WUHAN — The death toll from a virus in China has risen to 56 and the number of people infected across the country is nearing 2,000, authorities said on Sunday (Jan 26). Fifteen more people have died and at least 688 new cases of the coronavirus have now been confirmed, according to the National Health Commission.
Among the new deaths, 13 were in Hubei, the province at the heart of the outbreak, while Shanghai reported its first death. Chinese authorities have so far reported 1,975 cases nationwide.
President Xi Jinping warned on Saturday that China faced a “grave situation” as authorities raced to contain a respiratory illness that has caused the widespread abandonment of Chinese New Year celebrations nationwide and overwhelmed health facilities in Hubei.
The contagion remained centred on the Hubei provincial capital of Wuhan, which accounted for seven of the new deaths and 46 of the new confirmed cases, said the Hubei Health Commission.
Wuhan and more than a dozen other cities in the province have been locked down in a rapidly expanding quarantine effort marked by transport shutdowns and other restrictions on movement. A second major Chinese city is set to halt long-distance buses as China scrambles to contain the deadly virus.
Starting Monday, Tianjin – a city of about 15 million inhabitants – will suspend long-distance buses and chartered buses that enter and leave the city, local officials said on their official Twitter-like Weibo account, a day after Beijing announced a similar measure.
China also announced a partial lockdown in the southern city of Shantou, the first such measure taken outside the epicentre of the disease. From midnight, non-emergency vehicles will be prohibited from entering the city of 5.6 million people, which is a 1,100-kilometre drive from Wuhan, the heart of the epidemic.
People arriving at Shantou train stations will be screened and “urged to return”, said city authorities. Buses, ferries, public transport and taxis will be suspended, Shantou authorities said on their official social media account. The measures are to “spare no efforts in doing a good job of preventing and controlling” the epidemic, Shantou officials said, and to “cut off the channels of spreading the virus”.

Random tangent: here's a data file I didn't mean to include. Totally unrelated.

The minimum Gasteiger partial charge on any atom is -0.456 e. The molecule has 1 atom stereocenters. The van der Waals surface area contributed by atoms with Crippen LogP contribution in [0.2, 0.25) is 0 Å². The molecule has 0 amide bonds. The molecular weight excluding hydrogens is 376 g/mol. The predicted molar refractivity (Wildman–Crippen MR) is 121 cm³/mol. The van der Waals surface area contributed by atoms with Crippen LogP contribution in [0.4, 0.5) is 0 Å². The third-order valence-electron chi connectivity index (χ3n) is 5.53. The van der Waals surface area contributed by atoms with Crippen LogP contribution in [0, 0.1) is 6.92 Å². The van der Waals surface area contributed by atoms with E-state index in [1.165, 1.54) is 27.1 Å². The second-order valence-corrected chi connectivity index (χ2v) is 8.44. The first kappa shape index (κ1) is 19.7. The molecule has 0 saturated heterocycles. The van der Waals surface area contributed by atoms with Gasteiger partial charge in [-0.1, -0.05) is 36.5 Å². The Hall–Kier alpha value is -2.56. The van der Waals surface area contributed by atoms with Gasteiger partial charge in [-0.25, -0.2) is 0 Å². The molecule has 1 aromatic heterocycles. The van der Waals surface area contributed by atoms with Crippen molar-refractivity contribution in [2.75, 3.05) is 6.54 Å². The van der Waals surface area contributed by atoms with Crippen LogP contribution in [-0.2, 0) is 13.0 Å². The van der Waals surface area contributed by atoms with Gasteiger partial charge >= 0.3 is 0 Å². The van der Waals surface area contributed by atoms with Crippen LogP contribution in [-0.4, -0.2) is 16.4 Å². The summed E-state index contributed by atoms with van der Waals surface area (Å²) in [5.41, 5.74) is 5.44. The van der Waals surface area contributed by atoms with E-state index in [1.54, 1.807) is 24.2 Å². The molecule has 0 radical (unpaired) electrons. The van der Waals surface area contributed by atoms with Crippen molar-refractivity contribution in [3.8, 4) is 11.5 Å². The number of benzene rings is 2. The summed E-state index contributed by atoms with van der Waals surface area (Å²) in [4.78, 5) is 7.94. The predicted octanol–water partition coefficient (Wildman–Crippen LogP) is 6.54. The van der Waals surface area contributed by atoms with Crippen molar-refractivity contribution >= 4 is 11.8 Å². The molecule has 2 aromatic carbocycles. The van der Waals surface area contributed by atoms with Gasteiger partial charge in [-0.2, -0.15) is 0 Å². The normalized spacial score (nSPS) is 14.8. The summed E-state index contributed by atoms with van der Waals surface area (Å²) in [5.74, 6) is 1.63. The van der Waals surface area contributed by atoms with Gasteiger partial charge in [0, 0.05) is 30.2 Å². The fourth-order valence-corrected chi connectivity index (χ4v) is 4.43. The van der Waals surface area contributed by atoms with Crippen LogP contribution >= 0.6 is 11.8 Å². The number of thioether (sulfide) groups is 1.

The previously unknown virus has caused global concern because of its similarity to the SARS (Severe Acute Respiratory Syndrome) pathogen, which killed hundreds across mainland China and Hong Kong in 2002-2003.
It also has struck at possibly the worst time for China, when hundreds of millions of people are travelling across the country or overseas to celebrate the Chinese New Year holiday, China’s most important festival.
Fear in Wuhan
Instead of New Year revelry, Wuhan has been seized by an eerie calm that deepened on Sunday as new restrictions banned most road traffic in the metropolis of 11 million. Loudspeakers broke the silence by offering tips slathered with bravado.
“Do not believe in rumours. Do not spread rumours. If you feel unwell, go to the hospital in time,” the message said. “Wuhan is a city that dares to face difficulties and keeps overcoming them,” the female voice added, mentioning the deadly 2002-03 SARS epidemic and 1998 Yangtze River flooding.
But some foreigners in Wuhan expressed deep concern, saying they feared going outside even though their food supplies were running low.
“The bustling city looks like a ghost town from my window. The shops are all shut down,” Bangladeshi doctoral candidate Israt Zahan told AFP by phone. “I am rationing the food at my home. It will last for two days, then I don’t know what I will do.”
Hundreds of military doctors have been sent to Hubei and authorities are rushing to build a pair of field hospitals to deal with the crisis as patients swamp local medical facilities. The virus has spread nationwide in China and cases have been reported in several other countries as far away as the United States, France and Australia.